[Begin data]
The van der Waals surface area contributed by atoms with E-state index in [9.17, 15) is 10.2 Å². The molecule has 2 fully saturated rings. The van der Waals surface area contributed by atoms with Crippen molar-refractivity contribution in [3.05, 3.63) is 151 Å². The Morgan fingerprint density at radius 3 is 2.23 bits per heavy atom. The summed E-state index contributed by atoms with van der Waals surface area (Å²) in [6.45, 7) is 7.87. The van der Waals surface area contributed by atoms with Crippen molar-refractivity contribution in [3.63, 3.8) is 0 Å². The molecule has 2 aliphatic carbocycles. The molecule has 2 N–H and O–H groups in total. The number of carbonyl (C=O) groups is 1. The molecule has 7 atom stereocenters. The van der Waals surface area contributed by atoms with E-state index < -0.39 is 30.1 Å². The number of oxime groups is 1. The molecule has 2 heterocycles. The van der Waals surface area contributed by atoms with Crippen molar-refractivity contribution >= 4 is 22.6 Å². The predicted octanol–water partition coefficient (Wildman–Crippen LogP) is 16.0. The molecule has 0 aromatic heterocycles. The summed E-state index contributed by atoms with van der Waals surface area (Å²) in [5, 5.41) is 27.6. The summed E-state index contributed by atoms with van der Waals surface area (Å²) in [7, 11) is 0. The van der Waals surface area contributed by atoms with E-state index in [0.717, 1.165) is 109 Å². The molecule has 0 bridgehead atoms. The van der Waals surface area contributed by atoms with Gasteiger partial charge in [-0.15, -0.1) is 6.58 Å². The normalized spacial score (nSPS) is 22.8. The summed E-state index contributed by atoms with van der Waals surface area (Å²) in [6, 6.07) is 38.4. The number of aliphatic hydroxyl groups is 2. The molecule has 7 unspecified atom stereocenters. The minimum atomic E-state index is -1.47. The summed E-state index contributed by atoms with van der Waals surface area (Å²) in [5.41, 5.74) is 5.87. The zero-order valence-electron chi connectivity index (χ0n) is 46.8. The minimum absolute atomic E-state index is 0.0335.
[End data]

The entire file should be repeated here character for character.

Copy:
The van der Waals surface area contributed by atoms with E-state index in [9.17, 15) is 10.2 Å². The molecule has 2 fully saturated rings. The van der Waals surface area contributed by atoms with Crippen molar-refractivity contribution in [3.05, 3.63) is 151 Å². The Morgan fingerprint density at radius 3 is 2.23 bits per heavy atom. The summed E-state index contributed by atoms with van der Waals surface area (Å²) in [6.45, 7) is 7.87. The van der Waals surface area contributed by atoms with Crippen molar-refractivity contribution in [3.63, 3.8) is 0 Å². The molecule has 2 aliphatic carbocycles. The molecule has 2 N–H and O–H groups in total. The number of carbonyl (C=O) groups is 1. The molecule has 7 atom stereocenters. The van der Waals surface area contributed by atoms with E-state index < -0.39 is 30.1 Å². The number of oxime groups is 1. The molecule has 2 heterocycles. The van der Waals surface area contributed by atoms with Crippen molar-refractivity contribution >= 4 is 22.6 Å². The predicted octanol–water partition coefficient (Wildman–Crippen LogP) is 16.0. The molecule has 0 aromatic heterocycles. The summed E-state index contributed by atoms with van der Waals surface area (Å²) in [5, 5.41) is 27.6. The summed E-state index contributed by atoms with van der Waals surface area (Å²) in [7, 11) is 0. The van der Waals surface area contributed by atoms with E-state index in [0.717, 1.165) is 109 Å². The molecule has 0 bridgehead atoms. The van der Waals surface area contributed by atoms with Gasteiger partial charge in [-0.15, -0.1) is 6.58 Å². The normalized spacial score (nSPS) is 22.8. The summed E-state index contributed by atoms with van der Waals surface area (Å²) in [6, 6.07) is 38.4. The number of aliphatic hydroxyl groups is 2. The molecule has 7 unspecified atom stereocenters. The minimum atomic E-state index is -1.47. The summed E-state index contributed by atoms with van der Waals surface area (Å²) in [5.41, 5.74) is 5.87. The zero-order valence-electron chi connectivity index (χ0n) is 46.8. The minimum absolute atomic E-state index is 0.0335.